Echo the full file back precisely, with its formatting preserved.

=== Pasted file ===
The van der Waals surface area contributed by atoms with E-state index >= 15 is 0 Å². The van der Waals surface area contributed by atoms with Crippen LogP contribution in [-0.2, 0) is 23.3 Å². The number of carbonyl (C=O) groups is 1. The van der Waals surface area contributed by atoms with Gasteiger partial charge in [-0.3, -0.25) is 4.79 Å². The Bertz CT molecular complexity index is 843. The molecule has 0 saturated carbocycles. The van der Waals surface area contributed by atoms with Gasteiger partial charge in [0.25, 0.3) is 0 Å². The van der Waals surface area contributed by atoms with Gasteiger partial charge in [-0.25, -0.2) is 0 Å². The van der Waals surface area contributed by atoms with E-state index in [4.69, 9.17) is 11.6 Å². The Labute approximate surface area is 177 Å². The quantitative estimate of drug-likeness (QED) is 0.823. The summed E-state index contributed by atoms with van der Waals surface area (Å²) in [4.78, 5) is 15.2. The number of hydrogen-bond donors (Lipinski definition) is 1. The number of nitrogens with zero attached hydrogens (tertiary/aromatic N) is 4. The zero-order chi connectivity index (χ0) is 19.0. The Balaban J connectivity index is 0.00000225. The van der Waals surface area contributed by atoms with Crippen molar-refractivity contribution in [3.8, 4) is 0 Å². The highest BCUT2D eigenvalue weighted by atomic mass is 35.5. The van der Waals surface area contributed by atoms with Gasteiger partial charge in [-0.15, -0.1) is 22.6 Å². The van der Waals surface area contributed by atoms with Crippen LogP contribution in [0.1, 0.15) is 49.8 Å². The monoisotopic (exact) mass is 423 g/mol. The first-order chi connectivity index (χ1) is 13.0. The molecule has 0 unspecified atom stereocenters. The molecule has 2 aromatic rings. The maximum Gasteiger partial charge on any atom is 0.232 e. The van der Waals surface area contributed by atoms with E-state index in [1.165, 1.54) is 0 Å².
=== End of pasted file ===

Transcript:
The van der Waals surface area contributed by atoms with E-state index >= 15 is 0 Å². The van der Waals surface area contributed by atoms with Crippen LogP contribution in [-0.2, 0) is 23.3 Å². The number of carbonyl (C=O) groups is 1. The van der Waals surface area contributed by atoms with Gasteiger partial charge in [-0.3, -0.25) is 4.79 Å². The Bertz CT molecular complexity index is 843. The molecule has 0 saturated carbocycles. The van der Waals surface area contributed by atoms with Gasteiger partial charge in [0.25, 0.3) is 0 Å². The van der Waals surface area contributed by atoms with Gasteiger partial charge in [-0.25, -0.2) is 0 Å². The van der Waals surface area contributed by atoms with E-state index in [4.69, 9.17) is 11.6 Å². The Labute approximate surface area is 177 Å². The quantitative estimate of drug-likeness (QED) is 0.823. The summed E-state index contributed by atoms with van der Waals surface area (Å²) in [4.78, 5) is 15.2. The number of hydrogen-bond donors (Lipinski definition) is 1. The number of nitrogens with zero attached hydrogens (tertiary/aromatic N) is 4. The zero-order chi connectivity index (χ0) is 19.0. The Balaban J connectivity index is 0.00000225. The van der Waals surface area contributed by atoms with Crippen molar-refractivity contribution in [3.8, 4) is 0 Å². The highest BCUT2D eigenvalue weighted by atomic mass is 35.5. The van der Waals surface area contributed by atoms with Gasteiger partial charge in [-0.15, -0.1) is 22.6 Å². The van der Waals surface area contributed by atoms with Crippen LogP contribution in [0.1, 0.15) is 49.8 Å². The monoisotopic (exact) mass is 423 g/mol. The first-order chi connectivity index (χ1) is 13.0. The molecule has 0 unspecified atom stereocenters. The molecule has 2 aromatic rings. The maximum Gasteiger partial charge on any atom is 0.232 e. The van der Waals surface area contributed by atoms with E-state index in [1.165, 1.54) is 0 Å².